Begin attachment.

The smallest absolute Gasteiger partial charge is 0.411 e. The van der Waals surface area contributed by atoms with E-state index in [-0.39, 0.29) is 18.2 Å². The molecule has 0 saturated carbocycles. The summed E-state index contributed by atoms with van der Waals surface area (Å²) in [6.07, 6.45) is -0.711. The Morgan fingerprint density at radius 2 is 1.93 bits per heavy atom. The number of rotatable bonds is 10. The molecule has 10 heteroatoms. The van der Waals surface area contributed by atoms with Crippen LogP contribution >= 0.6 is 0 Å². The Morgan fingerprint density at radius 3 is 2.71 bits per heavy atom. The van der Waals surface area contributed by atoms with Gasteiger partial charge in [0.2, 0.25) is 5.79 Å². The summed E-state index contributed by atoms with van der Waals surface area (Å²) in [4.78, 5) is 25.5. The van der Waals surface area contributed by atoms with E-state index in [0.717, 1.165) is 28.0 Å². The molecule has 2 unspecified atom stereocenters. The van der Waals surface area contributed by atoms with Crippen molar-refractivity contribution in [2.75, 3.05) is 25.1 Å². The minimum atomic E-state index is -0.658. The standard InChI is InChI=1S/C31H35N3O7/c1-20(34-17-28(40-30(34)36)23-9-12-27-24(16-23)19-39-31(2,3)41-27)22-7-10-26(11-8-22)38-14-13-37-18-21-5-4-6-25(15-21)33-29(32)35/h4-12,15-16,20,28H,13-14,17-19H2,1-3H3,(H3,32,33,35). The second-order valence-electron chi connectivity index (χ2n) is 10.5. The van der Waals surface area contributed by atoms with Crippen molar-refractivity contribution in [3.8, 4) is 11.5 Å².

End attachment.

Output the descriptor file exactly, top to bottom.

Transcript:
The smallest absolute Gasteiger partial charge is 0.411 e. The van der Waals surface area contributed by atoms with E-state index in [-0.39, 0.29) is 18.2 Å². The molecule has 0 saturated carbocycles. The summed E-state index contributed by atoms with van der Waals surface area (Å²) in [6.07, 6.45) is -0.711. The Morgan fingerprint density at radius 2 is 1.93 bits per heavy atom. The number of rotatable bonds is 10. The molecule has 10 heteroatoms. The van der Waals surface area contributed by atoms with Crippen LogP contribution >= 0.6 is 0 Å². The Morgan fingerprint density at radius 3 is 2.71 bits per heavy atom. The van der Waals surface area contributed by atoms with Gasteiger partial charge in [0.2, 0.25) is 5.79 Å². The summed E-state index contributed by atoms with van der Waals surface area (Å²) in [4.78, 5) is 25.5. The van der Waals surface area contributed by atoms with E-state index in [0.717, 1.165) is 28.0 Å². The molecule has 2 unspecified atom stereocenters. The van der Waals surface area contributed by atoms with Crippen molar-refractivity contribution in [2.75, 3.05) is 25.1 Å². The minimum atomic E-state index is -0.658. The standard InChI is InChI=1S/C31H35N3O7/c1-20(34-17-28(40-30(34)36)23-9-12-27-24(16-23)19-39-31(2,3)41-27)22-7-10-26(11-8-22)38-14-13-37-18-21-5-4-6-25(15-21)33-29(32)35/h4-12,15-16,20,28H,13-14,17-19H2,1-3H3,(H3,32,33,35). The second-order valence-electron chi connectivity index (χ2n) is 10.5. The van der Waals surface area contributed by atoms with Crippen molar-refractivity contribution in [3.8, 4) is 11.5 Å².